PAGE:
Title: Kings of the Wyld (The Band, #1)
Author: Nicholas Eames
Are there LGBTQ+ characters? Yes, one gay character. There is only one point of view character in the book, and the gay character is a close ally of his.
Brief summary / book review: The premise of this book can essentially be summed up as “This is Spinal Tap” meets Dungeons & Dragons; mercenary groups are known as bands in this universe, and they are essentially treated like rock gods. The main character was a member of a band called Saga, one of the greatest bands of all time, having long since disbanded, with each of the members having gone their own way.
The main character is Clay Cooper (also known as Slowhand), and he’s living a mostly comfortable retired life, when the frontman of Saga, Gabriel, says that his daughter (a mercenary in her own band now) is caught in a siege, and he needs to rescue her, and in order to do that, he’s getting the band back together.
In a discussion with Locus Magazine, the author Nicholas Eames talked about how each member of Saga correlated with an archetype for a rock band:
The glory-seeking lead singer, the uber-talented axe-man, the drink-addled drummer, the overlooked bassist, and that crazy dude that rings the cowbell, or plays the flute, or pounds the keyboard like madman with a wasp in his pants.
Clay Cooper is the bassist, and he carries a shield; Gabriel is the lead singer; Ganelon, who wields an axe, is the lead guitarist; Matrick, who wields a pair of knives (or sticks) is the drummer; and then there’s the wizard, Arcandius Moog (get it? Moog?), who, when we meet him, is wearing pajamas and runs a phallic phylactery.
If that all sounds very silly to you, that’s because it’s supposed to be. This book is meant to be an entertaining, fun read that doesn’t take itself too seriously, is heavily laden with references to not only rock and roll, but to other fantasy archetypes.
Moog, the wizard, is the gay character in this book. There’s very little in the way of romance in this book (with one spoilery exception which I won’t get into here), and Moog’s sexuality is sort of a feature, sort of not. He had a husband, and nobody batted an eye at that; but his husband is dead, killed by a disease that he’s since spent the prior 20 years researching how to cure. So his gay relationship is only important in the sense that we have a motivation for him, but it’s a non-issue otherwise. He doesn’t have any new relationships over the course of the book.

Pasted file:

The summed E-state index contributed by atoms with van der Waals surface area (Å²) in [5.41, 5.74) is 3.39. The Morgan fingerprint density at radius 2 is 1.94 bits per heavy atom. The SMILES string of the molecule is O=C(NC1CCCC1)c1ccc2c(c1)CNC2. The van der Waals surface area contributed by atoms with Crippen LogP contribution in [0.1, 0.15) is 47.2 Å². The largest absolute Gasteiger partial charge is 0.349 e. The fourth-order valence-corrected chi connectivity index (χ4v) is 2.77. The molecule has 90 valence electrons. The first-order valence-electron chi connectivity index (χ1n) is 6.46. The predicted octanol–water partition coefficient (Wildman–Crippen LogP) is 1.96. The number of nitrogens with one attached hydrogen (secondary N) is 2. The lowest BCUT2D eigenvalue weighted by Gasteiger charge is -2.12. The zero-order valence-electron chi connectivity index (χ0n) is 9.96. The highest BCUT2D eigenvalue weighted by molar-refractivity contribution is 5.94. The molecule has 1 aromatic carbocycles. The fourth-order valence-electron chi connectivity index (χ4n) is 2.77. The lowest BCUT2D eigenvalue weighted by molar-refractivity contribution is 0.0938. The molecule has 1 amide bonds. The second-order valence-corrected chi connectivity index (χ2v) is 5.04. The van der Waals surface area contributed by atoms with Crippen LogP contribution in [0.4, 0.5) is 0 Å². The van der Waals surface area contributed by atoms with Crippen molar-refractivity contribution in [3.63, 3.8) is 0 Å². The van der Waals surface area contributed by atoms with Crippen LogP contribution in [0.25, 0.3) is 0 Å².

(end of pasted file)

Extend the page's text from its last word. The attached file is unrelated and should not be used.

And that’s fine! I’m not implying it’s a bad thing or a negative or anything like that; in fact, it’s a great thing having a gay character portrayed as ordinary and unremarked upon (his sexuality is the least interesting thing about him). Him being gay is just a part of life, and that, ultimately, is the place where I think a lot of members of the LGBTQ+ community would like to be — to simply exist and be treated equally.
Unfortunately, that’s not the world we live in, what with Florida’s anti-LGBTQ+ bill, or the raft of anti-trans legislation sweeping across the country that could, literally, have deadly impact on the lives of trans people in the United States, and anti-gay sentiment found around the world — the ordinariness surrounding a gay character is all the more refreshing.
So when I say that Arcandius Moog’s sexuality is no big deal, it can read as flippant or even a strike against the book, when the opposite is true. Kings of the Wyld isn’t really a book that explores relationships in that way; the main character is happily married; the frontman is a dad trying to save his daughter; the drummer is unhappily married; and the wizard is a widow. It’s not much more complicated that. If you want books that focus more heavily on queer relationships, I’ve reviewed a few here; if you want a book about aging rock stars getting the band back together for a farewell tour, featuring a wizard in pajamas, dragons, flying airships, a horn that blows bees, a villain with bunny ears, references to Spinal Tap and Terry Pratchett side by side, and more, then this is the book for you.
About the ‘Are There LGBTQ+ Characters’ series of posts: Being a gay reader, I am interested in LGBTQ+ books, but I haven’t always seen reviews clearly note if there are LGBTQ+ characters and how significant they are. These mini reviews are my way of addressing this problem.